While Chicago’s homicides are still [barely] stacking up at a slower pace than the craziness of 2016, events this past week have confirmed that even if theumbers are down, the overall problem is still rampant throughout the city – and still affecting those with no connection to the gangs behind most of the violence.
At the start of this month, 15-year-old Diego Villada died at the hands of two people in an alley. Villada, unaffiliated with neighborhood gangs, had become a victim in an “unseen turf war.” The boy’s death sparked community support for his family in their grief, and a walk for peace centered around nearby schools will be held this weekend by “friends and neighbors,” per DNAinfo. Still, a young Chicagoan with no violent streak is still dead.
Over the past couple days, an 11-year-old, two 12-year-olds, and a 15-year-old – all also removed from gangs and, until now, street violence – were shot. The boys are in stable condition, per the Chicago Tribune, although the 11-year-old’s stepfather died from the same shooting. Altogether, this past weekend and start to the week have left several dead and around 20 wounded from shootings, including those children.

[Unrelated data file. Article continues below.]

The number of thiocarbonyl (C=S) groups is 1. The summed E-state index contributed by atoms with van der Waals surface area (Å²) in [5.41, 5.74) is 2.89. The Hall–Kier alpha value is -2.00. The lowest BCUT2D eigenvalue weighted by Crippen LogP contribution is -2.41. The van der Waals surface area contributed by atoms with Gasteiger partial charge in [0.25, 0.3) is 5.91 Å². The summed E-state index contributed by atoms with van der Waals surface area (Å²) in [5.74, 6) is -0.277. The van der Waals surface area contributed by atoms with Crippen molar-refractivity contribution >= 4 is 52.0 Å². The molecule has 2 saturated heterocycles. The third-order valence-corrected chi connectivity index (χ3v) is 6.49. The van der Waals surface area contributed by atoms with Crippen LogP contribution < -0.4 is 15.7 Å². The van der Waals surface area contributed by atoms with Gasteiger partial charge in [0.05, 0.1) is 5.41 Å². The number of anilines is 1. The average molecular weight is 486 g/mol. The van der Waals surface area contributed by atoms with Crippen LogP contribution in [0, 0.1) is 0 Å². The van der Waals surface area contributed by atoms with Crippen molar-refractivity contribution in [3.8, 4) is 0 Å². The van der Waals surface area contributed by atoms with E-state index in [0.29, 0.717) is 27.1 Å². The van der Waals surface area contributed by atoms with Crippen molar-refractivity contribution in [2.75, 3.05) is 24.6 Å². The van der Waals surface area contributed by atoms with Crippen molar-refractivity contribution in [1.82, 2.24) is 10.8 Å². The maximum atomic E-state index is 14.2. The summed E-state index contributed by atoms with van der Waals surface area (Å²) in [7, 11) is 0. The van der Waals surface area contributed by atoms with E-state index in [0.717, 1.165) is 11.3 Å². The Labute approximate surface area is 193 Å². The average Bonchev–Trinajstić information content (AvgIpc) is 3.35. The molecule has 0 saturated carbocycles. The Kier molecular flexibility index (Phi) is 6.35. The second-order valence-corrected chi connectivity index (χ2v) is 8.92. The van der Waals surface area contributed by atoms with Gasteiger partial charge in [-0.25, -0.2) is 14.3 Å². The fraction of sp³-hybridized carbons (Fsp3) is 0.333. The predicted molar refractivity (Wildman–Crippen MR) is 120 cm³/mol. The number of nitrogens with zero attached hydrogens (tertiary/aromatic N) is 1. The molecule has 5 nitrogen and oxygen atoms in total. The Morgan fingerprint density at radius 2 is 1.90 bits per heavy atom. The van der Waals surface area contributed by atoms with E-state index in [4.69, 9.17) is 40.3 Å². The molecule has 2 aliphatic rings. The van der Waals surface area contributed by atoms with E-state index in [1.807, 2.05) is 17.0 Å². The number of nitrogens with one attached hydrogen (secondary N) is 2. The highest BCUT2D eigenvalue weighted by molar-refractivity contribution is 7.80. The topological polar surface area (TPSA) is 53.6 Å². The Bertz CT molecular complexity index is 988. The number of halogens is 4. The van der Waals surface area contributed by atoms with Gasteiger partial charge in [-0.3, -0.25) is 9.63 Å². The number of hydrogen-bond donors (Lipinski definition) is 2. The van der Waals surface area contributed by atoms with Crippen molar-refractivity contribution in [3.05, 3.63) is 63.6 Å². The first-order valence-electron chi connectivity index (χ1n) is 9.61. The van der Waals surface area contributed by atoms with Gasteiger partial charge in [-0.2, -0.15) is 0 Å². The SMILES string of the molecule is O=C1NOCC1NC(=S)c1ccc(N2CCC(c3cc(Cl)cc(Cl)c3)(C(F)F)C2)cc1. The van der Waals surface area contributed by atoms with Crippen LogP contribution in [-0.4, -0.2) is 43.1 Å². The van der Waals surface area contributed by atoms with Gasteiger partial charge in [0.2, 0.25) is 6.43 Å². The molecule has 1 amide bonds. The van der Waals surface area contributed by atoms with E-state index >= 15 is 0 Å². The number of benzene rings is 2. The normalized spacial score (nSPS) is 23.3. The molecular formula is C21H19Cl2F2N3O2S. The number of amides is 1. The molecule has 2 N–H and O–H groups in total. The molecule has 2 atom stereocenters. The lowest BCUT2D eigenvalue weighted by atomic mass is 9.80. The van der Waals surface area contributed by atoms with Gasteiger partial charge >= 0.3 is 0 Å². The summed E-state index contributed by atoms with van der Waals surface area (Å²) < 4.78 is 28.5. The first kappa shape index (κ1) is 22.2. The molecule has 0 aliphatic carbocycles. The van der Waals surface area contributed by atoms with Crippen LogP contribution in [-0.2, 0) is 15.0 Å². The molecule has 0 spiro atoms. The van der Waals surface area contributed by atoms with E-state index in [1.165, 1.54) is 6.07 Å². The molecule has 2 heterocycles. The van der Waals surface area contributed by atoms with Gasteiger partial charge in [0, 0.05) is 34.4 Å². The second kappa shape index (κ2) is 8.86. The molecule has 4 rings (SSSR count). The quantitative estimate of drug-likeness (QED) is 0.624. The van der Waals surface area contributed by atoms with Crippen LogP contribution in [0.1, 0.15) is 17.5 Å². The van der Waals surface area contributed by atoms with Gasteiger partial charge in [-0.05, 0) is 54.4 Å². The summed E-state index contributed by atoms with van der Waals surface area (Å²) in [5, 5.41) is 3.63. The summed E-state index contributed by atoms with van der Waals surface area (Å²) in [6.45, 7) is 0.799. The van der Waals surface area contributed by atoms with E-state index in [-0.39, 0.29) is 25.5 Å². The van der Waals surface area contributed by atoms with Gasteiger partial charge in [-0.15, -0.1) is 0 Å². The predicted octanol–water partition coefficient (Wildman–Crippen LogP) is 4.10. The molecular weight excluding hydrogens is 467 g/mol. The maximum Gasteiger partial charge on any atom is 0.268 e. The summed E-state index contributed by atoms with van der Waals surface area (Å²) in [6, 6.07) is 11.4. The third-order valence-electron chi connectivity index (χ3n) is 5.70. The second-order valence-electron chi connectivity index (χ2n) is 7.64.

And while the violence facing the city’s youth is perhaps the most tragic, the most high-profile homicide this past week was of Raymond Miles, a 66-year-old West Chesterfield man who was shot to death while his girlfriend was shot in the leg on their way to the gym. The most shocking part of the story is that Miles is a Cook County Associate Judge.
The killing of a judge, the first in Chicago since at least the 1980s, shocked his relatively peaceful community and the judicial system he worked for, with special care for kids and a “fair” head on his shoulders, per the Tribune.
In another hallmark of Chicago’s violence, Miles had previously fallen victim to violent crime in the city; two years ago he was attacked following a traffic collision.
In none of these shootings have suspects been apprehended.
The stories remain the same: kids shot, lawlessness, no leads from the police, only words from lawmakers, and a recurrent systemic violence that can’t seem to leave anyone alone. It is, as one of Miles’ colleagues told the Tribune, “difficult to fathom.”
Homicides this year: 164